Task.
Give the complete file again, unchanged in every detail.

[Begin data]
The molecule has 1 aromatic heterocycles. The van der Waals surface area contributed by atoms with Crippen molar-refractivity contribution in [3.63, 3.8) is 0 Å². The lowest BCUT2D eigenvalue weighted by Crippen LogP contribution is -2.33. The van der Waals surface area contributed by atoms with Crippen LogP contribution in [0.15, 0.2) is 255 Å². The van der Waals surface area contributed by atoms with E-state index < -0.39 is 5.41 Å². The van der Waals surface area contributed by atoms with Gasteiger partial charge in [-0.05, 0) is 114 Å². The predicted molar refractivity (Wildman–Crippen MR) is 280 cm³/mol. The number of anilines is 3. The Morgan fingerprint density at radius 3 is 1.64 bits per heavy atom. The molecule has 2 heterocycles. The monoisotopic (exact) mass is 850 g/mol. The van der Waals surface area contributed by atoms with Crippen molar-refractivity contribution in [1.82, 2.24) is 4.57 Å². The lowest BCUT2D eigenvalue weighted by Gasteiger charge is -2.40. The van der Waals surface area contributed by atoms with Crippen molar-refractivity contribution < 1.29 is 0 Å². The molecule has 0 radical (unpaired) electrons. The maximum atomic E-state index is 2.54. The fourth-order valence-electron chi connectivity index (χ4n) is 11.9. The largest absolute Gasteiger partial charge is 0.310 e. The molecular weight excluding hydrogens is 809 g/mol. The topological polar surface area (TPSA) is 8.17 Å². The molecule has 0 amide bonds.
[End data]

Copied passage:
The molecule has 1 aromatic heterocycles. The van der Waals surface area contributed by atoms with Crippen molar-refractivity contribution in [3.63, 3.8) is 0 Å². The lowest BCUT2D eigenvalue weighted by Crippen LogP contribution is -2.33. The van der Waals surface area contributed by atoms with Crippen LogP contribution in [0.15, 0.2) is 255 Å². The van der Waals surface area contributed by atoms with E-state index < -0.39 is 5.41 Å². The van der Waals surface area contributed by atoms with Gasteiger partial charge in [-0.05, 0) is 114 Å². The predicted molar refractivity (Wildman–Crippen MR) is 280 cm³/mol. The number of anilines is 3. The Morgan fingerprint density at radius 3 is 1.64 bits per heavy atom. The molecule has 2 heterocycles. The monoisotopic (exact) mass is 850 g/mol. The van der Waals surface area contributed by atoms with Crippen molar-refractivity contribution in [1.82, 2.24) is 4.57 Å². The lowest BCUT2D eigenvalue weighted by Gasteiger charge is -2.40. The van der Waals surface area contributed by atoms with Crippen molar-refractivity contribution < 1.29 is 0 Å². The molecule has 0 radical (unpaired) electrons. The maximum atomic E-state index is 2.54. The fourth-order valence-electron chi connectivity index (χ4n) is 11.9. The largest absolute Gasteiger partial charge is 0.310 e. The molecular weight excluding hydrogens is 809 g/mol. The topological polar surface area (TPSA) is 8.17 Å². The molecule has 0 amide bonds.